The researchers offered the following response to this critique:
“While we agree that aspects of this study pose challenges, in our study analyses we addressed concerns about 1) demographic differences in intervention and comparison groups, and 2) high rates of student mobility. We addressed differences in race/ethnicity and household income in the intervention and comparison groups by statistically controlling for these factors in study analyses. This allowed us to consider differences in sexual behavior across students from similar racial/ethnic and social class backgrounds in intervention and comparison groups.
“We also statistically addressed high rates of student mobility in our analyses in both the intervention and comparison groups. By using established missing data modeling strategies, we were able to keep teens in the sample who either dropped out of the study (e.g. took the survey in 6th and 7th grade, but not in 8th grade) or came into the sample partway through the study (e.g., only took the survey in 7th and 8th grades). By including these teens in the analysis, we reduced the bias of study findings, because it allowed us to assess whether the intervention was effective in delaying sex for the teens who were most at risk.
“We do acknowledge however that statistical approaches do not fully address group differences, either between intervention and comparison groups or between those who completed the full study and those who did not, with respect to characteristics we did not measure.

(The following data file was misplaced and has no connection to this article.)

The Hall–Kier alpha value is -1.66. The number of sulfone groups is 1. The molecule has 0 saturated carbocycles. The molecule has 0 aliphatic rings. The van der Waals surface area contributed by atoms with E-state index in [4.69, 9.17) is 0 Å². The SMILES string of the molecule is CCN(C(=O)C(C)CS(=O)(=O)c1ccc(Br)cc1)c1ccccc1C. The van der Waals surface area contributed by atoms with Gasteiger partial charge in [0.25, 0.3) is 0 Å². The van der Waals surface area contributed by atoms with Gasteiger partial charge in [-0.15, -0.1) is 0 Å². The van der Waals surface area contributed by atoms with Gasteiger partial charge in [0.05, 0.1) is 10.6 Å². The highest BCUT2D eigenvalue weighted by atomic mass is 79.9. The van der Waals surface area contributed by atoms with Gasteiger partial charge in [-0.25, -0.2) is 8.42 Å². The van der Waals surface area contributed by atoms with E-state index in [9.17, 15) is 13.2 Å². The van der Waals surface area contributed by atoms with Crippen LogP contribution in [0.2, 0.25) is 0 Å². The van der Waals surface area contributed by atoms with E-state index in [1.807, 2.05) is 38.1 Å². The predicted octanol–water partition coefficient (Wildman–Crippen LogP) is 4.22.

“In addition, as stated in the evaluation paper, using vaginal sex as the only indicator of sexual behavior limited our understanding of the effects of the intervention on teens who engage in non-vaginal sex. While the Get Real intervention addressed other sexual behaviors, school and parental limitations on data collection among middle school students limited our capacity to measure these outcomes in the evaluation.”
In the era of Evidence-Based Interventions, or EBIs, sexuality education programs that come with data to demonstrate effects on sexual risk behavior have the best chance of being funded and implemented. Because most EBIs were not designed for schools, Get Real provides school-based sexuality educators with an opportunity to try replicating a program designed with classroom settings in mind.
 Grossman JM, Tracy AJ, Charmaraman L, Ceder I, Erkut S (2014). Protective effects of middle school comprehensive sex education with family involvement. J Sch Health, 84(11):739-47, accessed November 5, 2014 at http://onlinelibrary.wiley.com/doi/10.1111/josh.12199/abstract.
 Jennifer Grossman Ph.D., personal communication to SIECUS, November 24, 2014.